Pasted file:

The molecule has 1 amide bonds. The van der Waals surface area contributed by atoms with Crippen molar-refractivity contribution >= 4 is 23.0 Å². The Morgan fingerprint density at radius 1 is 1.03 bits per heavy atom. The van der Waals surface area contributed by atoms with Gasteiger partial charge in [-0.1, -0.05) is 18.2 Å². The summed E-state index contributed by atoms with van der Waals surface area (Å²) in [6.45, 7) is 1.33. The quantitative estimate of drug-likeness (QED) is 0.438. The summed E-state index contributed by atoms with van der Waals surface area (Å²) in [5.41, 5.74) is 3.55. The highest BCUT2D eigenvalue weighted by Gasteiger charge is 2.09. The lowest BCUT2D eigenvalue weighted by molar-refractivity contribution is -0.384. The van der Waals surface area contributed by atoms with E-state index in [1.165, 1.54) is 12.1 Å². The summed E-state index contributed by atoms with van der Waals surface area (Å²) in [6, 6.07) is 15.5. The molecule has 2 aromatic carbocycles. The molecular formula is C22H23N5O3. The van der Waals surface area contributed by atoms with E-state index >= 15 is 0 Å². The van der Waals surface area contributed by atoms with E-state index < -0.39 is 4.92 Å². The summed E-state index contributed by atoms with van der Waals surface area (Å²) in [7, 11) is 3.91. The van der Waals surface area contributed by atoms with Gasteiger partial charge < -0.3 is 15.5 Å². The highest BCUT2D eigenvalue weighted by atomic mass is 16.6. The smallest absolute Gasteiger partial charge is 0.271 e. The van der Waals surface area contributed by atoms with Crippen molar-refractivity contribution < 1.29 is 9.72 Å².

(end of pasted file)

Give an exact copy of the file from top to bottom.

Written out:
The molecule has 1 amide bonds. The van der Waals surface area contributed by atoms with Crippen molar-refractivity contribution >= 4 is 23.0 Å². The Morgan fingerprint density at radius 1 is 1.03 bits per heavy atom. The van der Waals surface area contributed by atoms with Gasteiger partial charge in [-0.1, -0.05) is 18.2 Å². The summed E-state index contributed by atoms with van der Waals surface area (Å²) in [6.45, 7) is 1.33. The quantitative estimate of drug-likeness (QED) is 0.438. The summed E-state index contributed by atoms with van der Waals surface area (Å²) in [5.41, 5.74) is 3.55. The highest BCUT2D eigenvalue weighted by Gasteiger charge is 2.09. The lowest BCUT2D eigenvalue weighted by molar-refractivity contribution is -0.384. The van der Waals surface area contributed by atoms with E-state index in [1.165, 1.54) is 12.1 Å². The summed E-state index contributed by atoms with van der Waals surface area (Å²) in [6, 6.07) is 15.5. The molecule has 2 aromatic carbocycles. The molecular formula is C22H23N5O3. The van der Waals surface area contributed by atoms with E-state index >= 15 is 0 Å². The van der Waals surface area contributed by atoms with E-state index < -0.39 is 4.92 Å². The summed E-state index contributed by atoms with van der Waals surface area (Å²) in [7, 11) is 3.91. The van der Waals surface area contributed by atoms with Gasteiger partial charge < -0.3 is 15.5 Å². The highest BCUT2D eigenvalue weighted by atomic mass is 16.6. The smallest absolute Gasteiger partial charge is 0.271 e. The van der Waals surface area contributed by atoms with Crippen molar-refractivity contribution < 1.29 is 9.72 Å².